All CCGs in England purchase medicines which are made available for GPs to prescribe and community pharmacies to dispense. The prescribing of medicines and ensuring the right medicines are available at the right time for patient populations is very important for CCGs.

As medicine evolves, safer, more effective and better value medicines become available which reduce harm, can improve patient outcomes and help deliver value for money which helps towards managing finite NHS resources.

NHSCC is working in collaboration with NHS England to reduce ineffective medicines prescribing in primary care, an area of work known as low priority prescribing (LPP). The aim of the LPP working group is to have a national, evidence-based approach to reducing prescription rates for certain medicines in primary care.

These medicines fall into three categories:

  1. Products of low clinical effectiveness, where there is a lack of robust evidence of clinical effectiveness or there are significant safety concerns;
  2. Products which are clinically effective but where more cost-effective products are available, including some products that have been subject to excessive price inflation; and
  3. Products which are clinically effective but due to the nature of the product are deemed a low priority for NHS funding.

The first ‘wave’ of products was put forward in 2017 after careful consideration and consultation with policy makers; clinicians; GP; members of the public; patients and their representative groups; NHS staff and various medical Royal Colleges. This resulted in national guidance for CCGs to support them to fulfil their duties as responsible commissioners and guide them to use their resources in order to gain maximum value for the health of their local population. This guidance has since been updated to include further products this year and the full guidance can be found on the NHS England website.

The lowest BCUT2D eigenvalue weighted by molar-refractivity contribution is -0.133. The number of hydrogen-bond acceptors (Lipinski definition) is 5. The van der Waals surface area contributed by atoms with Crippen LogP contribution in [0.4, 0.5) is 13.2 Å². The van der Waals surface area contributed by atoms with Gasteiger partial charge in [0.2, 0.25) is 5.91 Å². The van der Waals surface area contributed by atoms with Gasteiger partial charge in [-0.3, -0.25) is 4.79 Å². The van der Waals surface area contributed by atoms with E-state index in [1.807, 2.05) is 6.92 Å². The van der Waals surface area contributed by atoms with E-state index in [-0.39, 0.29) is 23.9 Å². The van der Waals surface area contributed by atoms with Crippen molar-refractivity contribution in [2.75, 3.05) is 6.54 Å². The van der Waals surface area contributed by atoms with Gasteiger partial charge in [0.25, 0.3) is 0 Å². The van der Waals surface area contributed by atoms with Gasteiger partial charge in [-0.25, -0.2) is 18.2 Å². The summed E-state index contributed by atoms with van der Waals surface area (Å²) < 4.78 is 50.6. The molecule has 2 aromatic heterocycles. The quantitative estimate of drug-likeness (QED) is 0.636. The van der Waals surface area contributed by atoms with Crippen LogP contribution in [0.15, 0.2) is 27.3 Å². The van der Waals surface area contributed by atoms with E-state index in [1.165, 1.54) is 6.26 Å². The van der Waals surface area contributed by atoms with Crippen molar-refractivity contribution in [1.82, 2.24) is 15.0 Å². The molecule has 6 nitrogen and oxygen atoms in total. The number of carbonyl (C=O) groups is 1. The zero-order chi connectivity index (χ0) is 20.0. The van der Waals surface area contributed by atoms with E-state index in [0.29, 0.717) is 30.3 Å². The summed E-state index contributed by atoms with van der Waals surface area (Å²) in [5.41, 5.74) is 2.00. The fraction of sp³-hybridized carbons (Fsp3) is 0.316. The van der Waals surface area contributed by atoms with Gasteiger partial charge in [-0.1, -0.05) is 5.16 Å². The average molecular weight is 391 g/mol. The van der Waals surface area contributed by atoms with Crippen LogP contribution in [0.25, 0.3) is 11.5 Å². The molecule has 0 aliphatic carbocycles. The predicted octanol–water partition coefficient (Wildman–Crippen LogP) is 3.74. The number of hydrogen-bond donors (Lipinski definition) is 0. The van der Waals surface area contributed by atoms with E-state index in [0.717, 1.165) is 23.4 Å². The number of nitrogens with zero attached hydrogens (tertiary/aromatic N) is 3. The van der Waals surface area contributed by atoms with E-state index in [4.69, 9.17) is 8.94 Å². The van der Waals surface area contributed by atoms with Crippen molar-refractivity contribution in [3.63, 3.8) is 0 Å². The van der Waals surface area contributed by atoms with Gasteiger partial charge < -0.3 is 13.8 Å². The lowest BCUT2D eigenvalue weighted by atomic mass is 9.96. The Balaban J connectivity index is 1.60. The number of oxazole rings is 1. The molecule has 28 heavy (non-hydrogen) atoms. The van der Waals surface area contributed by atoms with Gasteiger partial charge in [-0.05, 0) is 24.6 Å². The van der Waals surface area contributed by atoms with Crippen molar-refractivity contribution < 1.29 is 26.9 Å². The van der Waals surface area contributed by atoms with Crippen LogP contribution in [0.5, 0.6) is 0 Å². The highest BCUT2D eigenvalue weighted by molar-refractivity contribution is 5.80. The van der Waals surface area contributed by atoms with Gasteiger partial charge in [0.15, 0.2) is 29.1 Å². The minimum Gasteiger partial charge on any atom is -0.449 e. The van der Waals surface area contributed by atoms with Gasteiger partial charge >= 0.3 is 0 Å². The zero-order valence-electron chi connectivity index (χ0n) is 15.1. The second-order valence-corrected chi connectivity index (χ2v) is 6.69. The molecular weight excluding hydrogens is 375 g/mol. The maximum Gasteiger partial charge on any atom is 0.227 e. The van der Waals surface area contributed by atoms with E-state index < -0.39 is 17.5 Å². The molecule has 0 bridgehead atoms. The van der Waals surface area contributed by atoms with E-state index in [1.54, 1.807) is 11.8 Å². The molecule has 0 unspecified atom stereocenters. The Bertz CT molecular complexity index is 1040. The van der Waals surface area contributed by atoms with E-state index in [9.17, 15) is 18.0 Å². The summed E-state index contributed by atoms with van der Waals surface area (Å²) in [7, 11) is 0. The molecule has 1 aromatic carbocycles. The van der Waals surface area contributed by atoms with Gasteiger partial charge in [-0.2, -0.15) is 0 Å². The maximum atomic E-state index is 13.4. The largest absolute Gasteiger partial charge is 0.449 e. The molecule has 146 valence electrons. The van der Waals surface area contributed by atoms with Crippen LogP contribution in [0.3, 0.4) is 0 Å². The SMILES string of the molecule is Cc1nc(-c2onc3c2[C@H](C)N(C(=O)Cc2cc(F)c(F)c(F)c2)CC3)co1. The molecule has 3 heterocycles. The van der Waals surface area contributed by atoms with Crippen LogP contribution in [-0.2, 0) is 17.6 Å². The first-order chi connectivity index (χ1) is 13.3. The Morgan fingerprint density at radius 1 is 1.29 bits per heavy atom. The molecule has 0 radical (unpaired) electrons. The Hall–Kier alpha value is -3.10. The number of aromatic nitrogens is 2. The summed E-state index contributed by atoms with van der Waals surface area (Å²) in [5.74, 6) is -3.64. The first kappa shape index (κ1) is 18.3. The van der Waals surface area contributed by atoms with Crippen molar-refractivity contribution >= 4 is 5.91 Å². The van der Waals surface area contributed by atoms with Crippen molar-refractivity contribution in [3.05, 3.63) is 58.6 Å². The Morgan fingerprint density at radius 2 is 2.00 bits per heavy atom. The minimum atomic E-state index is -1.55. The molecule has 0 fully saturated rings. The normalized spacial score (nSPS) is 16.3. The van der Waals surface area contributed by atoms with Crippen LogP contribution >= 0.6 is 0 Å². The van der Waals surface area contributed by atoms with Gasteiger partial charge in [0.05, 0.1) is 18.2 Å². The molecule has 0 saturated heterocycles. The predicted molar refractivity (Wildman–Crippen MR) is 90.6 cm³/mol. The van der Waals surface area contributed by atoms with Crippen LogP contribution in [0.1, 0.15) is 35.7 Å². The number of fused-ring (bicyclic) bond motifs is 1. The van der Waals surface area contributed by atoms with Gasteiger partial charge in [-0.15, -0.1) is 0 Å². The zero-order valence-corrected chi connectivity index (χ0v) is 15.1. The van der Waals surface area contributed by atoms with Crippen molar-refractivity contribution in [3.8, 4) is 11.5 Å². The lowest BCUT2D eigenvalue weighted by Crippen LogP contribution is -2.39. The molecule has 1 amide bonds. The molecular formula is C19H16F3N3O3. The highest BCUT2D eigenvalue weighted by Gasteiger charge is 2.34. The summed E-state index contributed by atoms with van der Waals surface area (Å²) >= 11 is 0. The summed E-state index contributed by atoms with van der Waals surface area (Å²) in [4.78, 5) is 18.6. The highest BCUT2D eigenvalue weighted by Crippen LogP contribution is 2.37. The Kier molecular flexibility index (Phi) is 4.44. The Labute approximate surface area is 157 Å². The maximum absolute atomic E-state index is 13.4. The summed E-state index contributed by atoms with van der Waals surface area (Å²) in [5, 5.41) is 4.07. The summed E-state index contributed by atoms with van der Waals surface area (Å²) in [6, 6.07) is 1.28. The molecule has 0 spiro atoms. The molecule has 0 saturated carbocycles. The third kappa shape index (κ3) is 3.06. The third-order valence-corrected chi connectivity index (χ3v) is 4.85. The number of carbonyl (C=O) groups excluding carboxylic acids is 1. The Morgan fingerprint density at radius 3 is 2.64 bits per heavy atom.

The second ‘wave’ of medicine products focussed on over the counter medicines (OTC). In the year prior to June 2017, the NHS spent approximately £569 million on prescriptions for medicines which can be purchased over the counter from a pharmacy and other places such as supermarkets. A further consultation was launched to look at how CCGs, therefore the NHS, could make savings on OTC products using the below two criteria:

  1. health conditions which are self-limiting meaning they do not need treatment and will heal on its own
  2. health conditions which can be treated by self-care, such as taking rest or seeking help from a local pharmacy.

Following consultation in 2018, guidance for CCGs was published setting out when OTC medicines should not routinely be prescribed in primary care. This can be found here on the NHS England website.


Items which should not routinely be prescribed in primary care: Guidance for CCGs – June 2019

Guidance on conditions for which over the counter items should not routinely be prescribed in primary care: Guidance for CCGs – March 2018

RMOC Operating Model Guidance – October 2019